Over the past 50 years, high-rise construction had gone through several approaches. In the 1960s, tall buildings were braced around their perimeters, but developers and tenants objected to obstructed views, which led to a shift toward steel cores. That method, however, proved uneconomical, and was replaced, in the 1980s, by structural systems with braces of large composite columns filled with concrete.
The diameters of those columns got in the way of elevators, bathrooms, and corridors, so in the 1990s cores were built with reinforced concrete, which are how most skyscrapers are constructed today.
But construction is still dictated by how fast the core gets built. Enter Speed Core, a steel-and-concrete composite core wall system that uses two steel plates connected by steel spacing ties with a cavity between the plates filled with high-strength concrete.
Magnusson Klemencic Associates (MKA), which spearheaded the development of this concept, is using Speed Core for Rainer Square, a 1.4 million-sf, 850-foot-tall, 58-story apartment and hotel building in Seattle.
Source: Magnusson Klemencic Associates
Through June, 40 stories were finished, and MKA expects construction to take 22 months, saving eight months from what it would have taken to build with a reinforced concrete core.
Ron Klemencic, PE, SE, Hon. AIA, Chairman and CEO, says his firm got the idea for Speed Core after it came across a technique developed in the United Kingdom that was used primarily for blast protection by the defense and nuclear industries.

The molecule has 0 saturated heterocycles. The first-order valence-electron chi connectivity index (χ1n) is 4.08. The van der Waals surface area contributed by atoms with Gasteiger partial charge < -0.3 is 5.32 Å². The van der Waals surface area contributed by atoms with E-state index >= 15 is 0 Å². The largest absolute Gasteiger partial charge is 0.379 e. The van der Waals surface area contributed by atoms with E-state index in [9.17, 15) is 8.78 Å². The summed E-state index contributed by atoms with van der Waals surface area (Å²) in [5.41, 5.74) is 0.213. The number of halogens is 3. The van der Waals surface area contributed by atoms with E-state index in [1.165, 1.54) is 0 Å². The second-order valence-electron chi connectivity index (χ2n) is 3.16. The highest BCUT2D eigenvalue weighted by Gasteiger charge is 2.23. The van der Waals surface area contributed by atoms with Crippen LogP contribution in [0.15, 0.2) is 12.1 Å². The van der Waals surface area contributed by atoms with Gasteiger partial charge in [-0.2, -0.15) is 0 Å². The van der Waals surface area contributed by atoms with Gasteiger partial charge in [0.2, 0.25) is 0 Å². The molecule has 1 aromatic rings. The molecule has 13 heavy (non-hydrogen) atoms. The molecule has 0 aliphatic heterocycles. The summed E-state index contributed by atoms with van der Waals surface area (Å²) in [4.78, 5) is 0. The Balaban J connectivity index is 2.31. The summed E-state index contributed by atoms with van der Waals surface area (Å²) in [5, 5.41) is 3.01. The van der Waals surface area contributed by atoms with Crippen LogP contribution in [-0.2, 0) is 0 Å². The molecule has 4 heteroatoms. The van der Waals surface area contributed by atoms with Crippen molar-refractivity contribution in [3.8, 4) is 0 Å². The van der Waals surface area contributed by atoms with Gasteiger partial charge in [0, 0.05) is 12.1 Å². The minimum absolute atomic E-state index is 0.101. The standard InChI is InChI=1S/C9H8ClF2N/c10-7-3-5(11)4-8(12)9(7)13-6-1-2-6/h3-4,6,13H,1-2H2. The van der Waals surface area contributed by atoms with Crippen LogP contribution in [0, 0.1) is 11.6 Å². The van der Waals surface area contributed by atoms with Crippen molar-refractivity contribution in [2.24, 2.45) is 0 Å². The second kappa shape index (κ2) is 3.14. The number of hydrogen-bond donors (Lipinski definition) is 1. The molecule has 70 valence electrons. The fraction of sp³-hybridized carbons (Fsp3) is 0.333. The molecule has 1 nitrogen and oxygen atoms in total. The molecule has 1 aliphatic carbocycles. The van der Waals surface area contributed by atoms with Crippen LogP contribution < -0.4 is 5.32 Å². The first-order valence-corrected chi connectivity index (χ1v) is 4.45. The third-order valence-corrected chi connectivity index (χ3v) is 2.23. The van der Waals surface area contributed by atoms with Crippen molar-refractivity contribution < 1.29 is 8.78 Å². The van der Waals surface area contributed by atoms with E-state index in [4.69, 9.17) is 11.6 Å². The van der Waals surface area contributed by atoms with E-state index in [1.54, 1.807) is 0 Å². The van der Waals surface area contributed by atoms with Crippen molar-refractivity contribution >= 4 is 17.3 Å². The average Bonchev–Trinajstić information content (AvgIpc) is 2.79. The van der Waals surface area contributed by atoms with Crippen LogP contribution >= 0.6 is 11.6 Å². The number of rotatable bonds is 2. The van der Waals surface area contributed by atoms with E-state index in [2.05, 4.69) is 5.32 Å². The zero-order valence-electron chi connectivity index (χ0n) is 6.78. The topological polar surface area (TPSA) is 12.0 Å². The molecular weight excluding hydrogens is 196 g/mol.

MKA's R&D journey: A better way to build skyscrapers
In 2007, MKA engaged Purdue University, Klemencic’s alma mater, to research a new steel core system for high-rise buildings. The Charles Pankow Foundation funded the research.
It took three years to come up with a proof of concept for a composite sandwich panel, and another decade to find a client willing to try it on an actual construction project. Developer Wright Runstad & Company, a longtime MKA customer, allowed the firm to pursue this for Rainer Square. The team, which included architect NBBJ, spent six months on the design, which a panel assembled by the city of Seattle reviewed.
There are 240,000 rods used to connect the steel plates that are part of the panels. Purdue and the University of Buffalo are working on the next generation of core design, which Klemencic says might include smaller welds, thinner plates, and one-third fewer rods.
Klemencic says Speed Core aligns with MKA’s ambition to improve with every project. “With Speed Core, we’re living the dream,” he says.
MKA’s two-year-old foundation is funding research into performance-based wind engineering, reducing the carbon footprint in construction materials, and water resource management in buildings.